monoprice USB Cable A to MicroB 4867 $0.89 1 $0.89
  McMaster-Carr AA Batteries 71455K58 $0.40 4 $1.62
  Jameco 4-AA Battery Holder 216187 $1.75 1 $1.75
  DigiKey 3-Pin Header M-M 3M156516-03-ND $0.58 2 $1.16
Totals         Purchased $19.25
          From Kit $36.72
          Total $55.97

Appendix B: Circuit Diagram

The circuit diagrams are broken up into three separate sections. Both the hall sensor and servo are run off the 6V battery pack but communicate with the Arduino. The LEDs and potentiometer are both powered by the 5V Arduino and use input pins but are otherwise discrete circuits.

Fig. 1: Servo and Hall Sensor (6V) Circuit, with Arduino Pins 7 & 11

Servo and Hall Sensor Circuit

Fig. 2: LED Circuit, with Arduino Pins 9, 3, & 5

LED Circuit

Fig. 3: Slide Potentiometer, with Arduino Analog Pin A0

Potentiometer Circuit

Appendix C: CAD Files and Drawings

Fig. 1: Outline for Mechanical Assembly, Laser-cut 0.25” Acrylic

Drawing of Laser Cut Acrylic

Fig. 2: Servo Pulley, 3D Printed PLA

Drawing of 3D Printed Pulley

Fig. 3: Overall Assembly, Including Servo and Hall Sensor (Red)

Drawing of Overall Assembly

Appendix D: Arduino Code

 * Speed Controlled Bike Light
 * Mechatronics Individual Project, Gabriel Ewig gre27
 * This project is a prototype of a speed-controlled bike light.
 * Using a small wheel and a series of low-power LEDs,
 * the setup demonstrates the measurement of speed with a magnet and hall sensor,
 * and response of the LEDs by turning on a “brake light” when deceleration is detected.
 * This code has two main components: a main loop that sets the servo speed and LED state,
 * and a interrupt that triggers when the hall sensor detects the magnet and exceeds 1.1V.
 * The arduino keeps track of the period between these "pings", and activates the brake light
 * if the period increases, indicating deceleration.

#include <Servo.h>

// Setup servo
Servo wheel_servo;

// Create global variables for the wheel speed, and state triggering
int period[2]; // Stores past two period measurements
int last_ping; // Temporary storage of last ping time to filter double-count
int brake_trigger; // Count down to keep brake on after trigger
String state = "normal"; // State name, for serial reference
bool led = false; // Helps toggle LEDs on/off

// Define digital pins that are connected
int led1 = 9;
int led2 = 3;
int led3 = 5;

void setup() {
  Serial.begin(9600); // Start debugging info to serial

  // Set pin mode
  pinMode(led1, OUTPUT);
  pinMode(led2, OUTPUT);
  pinMode(led3, OUTPUT);
  pinMode(A0, INPUT);

/* Setup an analog interrupt on pin 7.
 * This detects when the output of the hall sensor is rising, and triggers the ISR function.
 * This uses the internal arduino comparator, and triggers if the voltage exceeds 1.1V.
 * This method of interrupts allows the speed to be more responsive, while also continuously updating the light behavior.
   ACSR = B01011010;

  // Attach servo

  // Initially, set all LEDs to full brightness.
  analogWrite(led1, 255);
  analogWrite(led2, 255);
  analogWrite(led3, 255);

  // This is an interrupt function that is called when the the magnet begins to be sensed.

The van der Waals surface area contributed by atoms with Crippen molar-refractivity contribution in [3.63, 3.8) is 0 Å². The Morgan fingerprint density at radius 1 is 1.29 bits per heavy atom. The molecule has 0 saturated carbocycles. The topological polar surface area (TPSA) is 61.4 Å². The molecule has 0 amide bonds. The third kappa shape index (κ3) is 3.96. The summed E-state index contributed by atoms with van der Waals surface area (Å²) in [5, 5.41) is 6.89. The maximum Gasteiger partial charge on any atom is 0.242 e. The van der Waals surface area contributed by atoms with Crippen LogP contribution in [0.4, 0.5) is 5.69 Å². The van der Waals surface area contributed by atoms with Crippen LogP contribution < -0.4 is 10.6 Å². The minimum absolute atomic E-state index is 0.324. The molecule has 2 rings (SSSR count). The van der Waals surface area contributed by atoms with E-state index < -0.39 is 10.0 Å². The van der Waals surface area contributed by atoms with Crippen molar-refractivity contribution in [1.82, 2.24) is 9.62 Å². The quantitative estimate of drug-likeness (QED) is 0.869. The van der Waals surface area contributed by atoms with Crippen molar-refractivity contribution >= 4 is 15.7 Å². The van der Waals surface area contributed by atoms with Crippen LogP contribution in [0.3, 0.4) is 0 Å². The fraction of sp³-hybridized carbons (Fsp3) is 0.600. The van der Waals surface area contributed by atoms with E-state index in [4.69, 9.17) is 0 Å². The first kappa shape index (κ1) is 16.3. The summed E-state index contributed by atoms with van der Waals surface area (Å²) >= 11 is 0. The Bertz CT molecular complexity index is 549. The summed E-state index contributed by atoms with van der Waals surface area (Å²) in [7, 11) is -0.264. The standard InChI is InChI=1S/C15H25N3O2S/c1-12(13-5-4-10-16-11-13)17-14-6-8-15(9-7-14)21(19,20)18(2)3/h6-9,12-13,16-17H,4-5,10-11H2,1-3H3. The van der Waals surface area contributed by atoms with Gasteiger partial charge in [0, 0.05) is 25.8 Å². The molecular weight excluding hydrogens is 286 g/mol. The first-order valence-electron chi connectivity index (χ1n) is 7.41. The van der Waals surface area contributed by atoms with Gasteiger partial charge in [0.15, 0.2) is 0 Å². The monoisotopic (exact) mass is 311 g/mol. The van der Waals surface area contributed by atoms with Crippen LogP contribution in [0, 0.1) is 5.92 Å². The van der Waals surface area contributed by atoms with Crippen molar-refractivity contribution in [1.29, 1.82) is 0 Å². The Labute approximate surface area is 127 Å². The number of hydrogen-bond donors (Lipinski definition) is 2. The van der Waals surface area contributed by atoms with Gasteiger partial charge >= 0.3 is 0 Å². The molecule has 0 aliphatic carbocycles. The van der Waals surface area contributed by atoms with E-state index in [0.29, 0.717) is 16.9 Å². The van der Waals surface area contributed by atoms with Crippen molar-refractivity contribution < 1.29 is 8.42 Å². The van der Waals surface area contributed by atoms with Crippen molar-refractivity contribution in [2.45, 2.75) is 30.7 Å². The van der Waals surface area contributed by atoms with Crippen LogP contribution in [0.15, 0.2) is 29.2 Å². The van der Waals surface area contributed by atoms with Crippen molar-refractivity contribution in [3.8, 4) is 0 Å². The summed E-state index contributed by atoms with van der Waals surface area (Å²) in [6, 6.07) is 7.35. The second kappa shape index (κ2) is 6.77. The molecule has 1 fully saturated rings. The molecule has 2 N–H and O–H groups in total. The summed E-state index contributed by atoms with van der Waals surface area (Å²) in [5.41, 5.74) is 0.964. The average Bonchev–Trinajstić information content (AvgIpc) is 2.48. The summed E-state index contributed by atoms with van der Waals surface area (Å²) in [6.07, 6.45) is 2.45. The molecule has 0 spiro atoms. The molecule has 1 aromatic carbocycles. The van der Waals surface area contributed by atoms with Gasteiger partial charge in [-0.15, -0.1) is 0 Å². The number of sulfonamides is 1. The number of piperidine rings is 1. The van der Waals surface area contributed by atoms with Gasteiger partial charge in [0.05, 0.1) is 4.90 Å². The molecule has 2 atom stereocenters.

// The function compares the current time to the last recorded time, and adds that period to the period list.
  int temp = millis() - last_ping;
  if (temp > 200){ // Prevents double counts if magnet is slow. At these speeds, the period is always > 200ms.
    last_ping = millis();     
    period[1] = period[0];
    period[0] = temp;

void loop() {
   * STEP 1: Read potentiometer input and set servo speed proportionally.
   * This potentiometer has non-linear resistance (see datasheet).
   * By dividing the range at 200 (about 60% of slide), the speed response is more natural feeling.
   * Each range has a different multiplying factor, to translate the pot reading (0-1024) to a servo speed (0-180).
   * Below pot=110, the very end of the range, the servo is stopped.

  int pot = analogRead(A0);
  int servo_speed;
  if (pot < 110) {
    servo_speed = 90;
  } else if (pot < 200) {
    servo_speed = 90 + pot*0.3;
  } else {
    servo_speed = 150 + (pot-200)*0.09;

   * STEP 2: Set light behavior based on recorded speed of wheel
   * First, this checks if the brake was recently triggered, and continues to show the brake for a moment.
   * Otherwise, this checks if the last period increased from the previous one by over 80ms, and triggers a brake event if this is the case.
   * This sets the red lights to solid, and sets brake_trigger to 8 so that the light remains on for the next 8 loops.
   * In all other situations, the LEDs are toggled to create a flashing pattern.

  if (brake_trigger > 0) { // Continued Braking State
    state = "braking-cont";
    analogWrite(led1, 255);
    analogWrite(led2, 255);
    analogWrite(led3, 255);
  } else if (period[1] - period[0] < -80){ // Detects deceleration and activates brake
    state = "braking";
    brake_trigger = 8;
    analogWrite(led1, 255);
    analogWrite(led2, 255);
    analogWrite(led3, 255);
  } else { // Normal flashing
    state = "normal";
    led = !led;
    if (led){
      analogWrite(led1, 255);
      analogWrite(led2, 255);
      analogWrite(led3, 255);
    } else {
      analogWrite(led1, 0);
      analogWrite(led2, 0);
      analogWrite(led3, 0);

  // Some helpful serial outputs
  //Serial.println("Pot: " + String(pot) + ", Servo: " + String(servo_speed));
  Serial.println("Speed: " + String(period[0]) + ", Last Speed: " + String(period[1]) + ", State: " + state);
  delay(250); // Delay. Effects flashing rate of LEDs, and slows down serial output.

  1. “Four Types of Transportation Cyclists, Bicycle Counts, The City of Portland, Oregon.” Accessed October 6, 2021. https://www.portlandoregon.gov/transportation/article/158497

  2. “Introduction to Arduino Interrupts and the ATmega328 Analog Comparator – Fiz-Ix.” Accessed October 26, 2021. http://www.fiz-ix.com/2012/01/introduction-to-arduino-interrupts-and-the-atmega328-analog-comparator/